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List of Blood-Thinning Foods

author image Sylvie Tremblay, MSc
Sylvie Tremblay holds a Master of Science in molecular and cellular biology and has years of experience as a cancer researcher and neuroscientist. Based in Ontario, Canada, Tremblay is an experienced journalist and blogger specializing in nutrition, fitness, lifestyle, health and biotechnology, as well as real estate, agriculture and clean tech.
List of Blood-Thinning Foods
Salmon contains eicosapentaenoic acid, an omega-3 fatty acid that can thin your blood.

The thickness of your blood depends on specialized blood cells, called platelets. After tissue damage, your platelets activate, clump together and begin to synthesize protein fibers that hold the cells together in a blood clot to prevents bleeding from the injury site. Too much or too little clotting negatively affects your health, contributing to cardiovascular disease or bleeding disorders, respectively. Some of the nutrients in the foods you eat affect blood clotting, with some foods acting as blood thinners.

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Foods With Eicosapentaenoic Acid

Sardines are rich in omega-3 fatty acids.
Sardines are rich in omega-3 fatty acids.

Fatty fish come loaded with eicosapentaenoic acid, or EPA, a type of omega-3 fatty acid that has blood-thinning properties. The EPA found in fatty fish prevents your platelets from aggregating. Fish oils's anticoagulant effect offers a number of health benefits, and consuming fish oil reduces the risk of a blood clot clogging your arteries or causing a stroke by disrupting blood flow in your brain. Reach for Pacific herring, chinook salmon, Atlantic salmon and Pacific sardines as especially rich sources of omega-3 fatty acids, including EPA. Vegetarian sources of omega-3 fatty acids -- such as flaxseeds and flaxseed oil -- contain another form of omega-3 fatty acid that your body can convert to EPA, and can have a similar effect on your blood.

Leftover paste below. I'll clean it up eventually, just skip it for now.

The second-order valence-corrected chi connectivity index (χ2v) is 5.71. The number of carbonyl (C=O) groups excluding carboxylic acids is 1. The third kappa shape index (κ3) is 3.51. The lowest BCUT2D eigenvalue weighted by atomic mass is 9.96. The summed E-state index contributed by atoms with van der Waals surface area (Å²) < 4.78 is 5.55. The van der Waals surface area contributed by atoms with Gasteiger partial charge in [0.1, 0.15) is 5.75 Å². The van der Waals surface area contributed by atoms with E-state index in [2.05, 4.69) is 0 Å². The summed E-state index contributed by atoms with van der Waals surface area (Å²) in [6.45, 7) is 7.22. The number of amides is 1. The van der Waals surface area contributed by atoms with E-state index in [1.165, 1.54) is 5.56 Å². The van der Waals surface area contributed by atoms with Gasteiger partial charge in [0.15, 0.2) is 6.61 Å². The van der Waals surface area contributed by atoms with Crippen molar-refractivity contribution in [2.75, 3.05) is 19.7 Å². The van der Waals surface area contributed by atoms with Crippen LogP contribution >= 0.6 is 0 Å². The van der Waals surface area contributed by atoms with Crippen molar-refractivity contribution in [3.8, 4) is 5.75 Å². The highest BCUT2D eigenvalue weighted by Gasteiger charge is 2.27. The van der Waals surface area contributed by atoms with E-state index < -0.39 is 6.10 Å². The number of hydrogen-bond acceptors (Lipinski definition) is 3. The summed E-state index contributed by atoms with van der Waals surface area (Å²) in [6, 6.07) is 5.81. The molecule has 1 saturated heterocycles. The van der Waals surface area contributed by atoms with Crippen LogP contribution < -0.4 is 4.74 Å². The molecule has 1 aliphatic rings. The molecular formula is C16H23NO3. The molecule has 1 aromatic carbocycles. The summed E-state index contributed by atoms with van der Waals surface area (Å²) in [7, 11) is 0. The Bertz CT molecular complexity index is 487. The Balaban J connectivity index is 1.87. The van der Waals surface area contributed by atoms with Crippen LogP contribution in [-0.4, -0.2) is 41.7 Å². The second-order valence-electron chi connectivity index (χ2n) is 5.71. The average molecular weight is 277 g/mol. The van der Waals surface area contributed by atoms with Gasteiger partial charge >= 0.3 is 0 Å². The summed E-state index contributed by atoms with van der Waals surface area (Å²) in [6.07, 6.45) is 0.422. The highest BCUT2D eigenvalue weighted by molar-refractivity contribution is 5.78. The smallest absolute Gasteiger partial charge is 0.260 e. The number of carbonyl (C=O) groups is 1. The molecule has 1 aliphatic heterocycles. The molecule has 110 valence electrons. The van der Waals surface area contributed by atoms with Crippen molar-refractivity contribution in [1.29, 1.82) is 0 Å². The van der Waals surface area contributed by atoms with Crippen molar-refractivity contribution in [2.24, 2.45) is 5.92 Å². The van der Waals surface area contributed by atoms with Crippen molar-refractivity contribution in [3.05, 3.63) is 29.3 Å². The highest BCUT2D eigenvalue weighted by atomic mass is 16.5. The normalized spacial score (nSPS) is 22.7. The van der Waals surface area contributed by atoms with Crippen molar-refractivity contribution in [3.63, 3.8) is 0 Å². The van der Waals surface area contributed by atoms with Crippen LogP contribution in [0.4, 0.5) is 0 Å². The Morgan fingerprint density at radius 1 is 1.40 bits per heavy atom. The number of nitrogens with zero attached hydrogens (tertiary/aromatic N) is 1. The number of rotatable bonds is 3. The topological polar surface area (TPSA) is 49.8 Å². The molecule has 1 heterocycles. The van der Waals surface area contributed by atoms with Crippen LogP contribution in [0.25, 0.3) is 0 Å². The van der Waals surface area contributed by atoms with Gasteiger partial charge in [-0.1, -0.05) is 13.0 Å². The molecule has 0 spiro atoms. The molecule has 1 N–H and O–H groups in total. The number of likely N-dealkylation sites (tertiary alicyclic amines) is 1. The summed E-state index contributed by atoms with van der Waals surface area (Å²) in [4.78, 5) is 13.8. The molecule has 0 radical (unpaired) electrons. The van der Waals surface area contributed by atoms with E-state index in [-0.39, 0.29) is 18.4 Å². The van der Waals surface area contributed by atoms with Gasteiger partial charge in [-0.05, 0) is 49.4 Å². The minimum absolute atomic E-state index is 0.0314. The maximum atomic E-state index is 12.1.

Foods With Vitamin E

Avacados are rich in vitamin e.
Avacados are rich in vitamin e.

Consuming foods rich in vitamin E also helps thin your blood. Like omega-3 fatty acids, vitamin E prevents your platelets from aggregating. It also inhibits proteins, called vitamin K-dependent factors, that your body needs to form blood clots. Seeds and nuts -- especially sunflower seeds, peanuts, hazelnuts, almonds and Brazil nuts -- serve as rich sources of vitamin E, and avocados, spinach and turnip greens contain considerable amounts of vitamin E as well. Consume at least 15 milligrams of vitamin E through your diet each day, advises the Institute of Medicine.

Garlic Health Benefits

Garlic is very healthy.
Garlic is very healthy.

Garlic makes up a staple seasoning in the average American diet, and it also has beneficial physiological effects that might fight cancer, explains the Linus Pauling Institute. Like fish oil and vitamin E, garlic slows platelet aggregation. It also lowers your risk of forming a spontaneous blood clot. As a result, consuming garlic might help reduce your risk of cardiovascular diseases related to blood clotting, such as strokes and heart attacks.

Issues to Think About

Talk to your doctor before changing your diet.
Talk to your doctor before changing your diet.

While including fatty fish, sources of vitamin E and garlic in your diet is generally safe, talk to your doctor before drastically increasing your intake of these foods, especially if you also take dietary supplements or medications. Fish oil, vitamin E and garlic can all interact with blood thinning medications and increase the time it takes for your body to form blood clots after tissue damage. Talk to your health care professional to determine if adding more blood-thinning foods to your diet -- or starting to take fish oil, vitamin E or garlic supplements -- means you'll need to reduce your dose of anti-coagulant medication to prevent harmful side effects.

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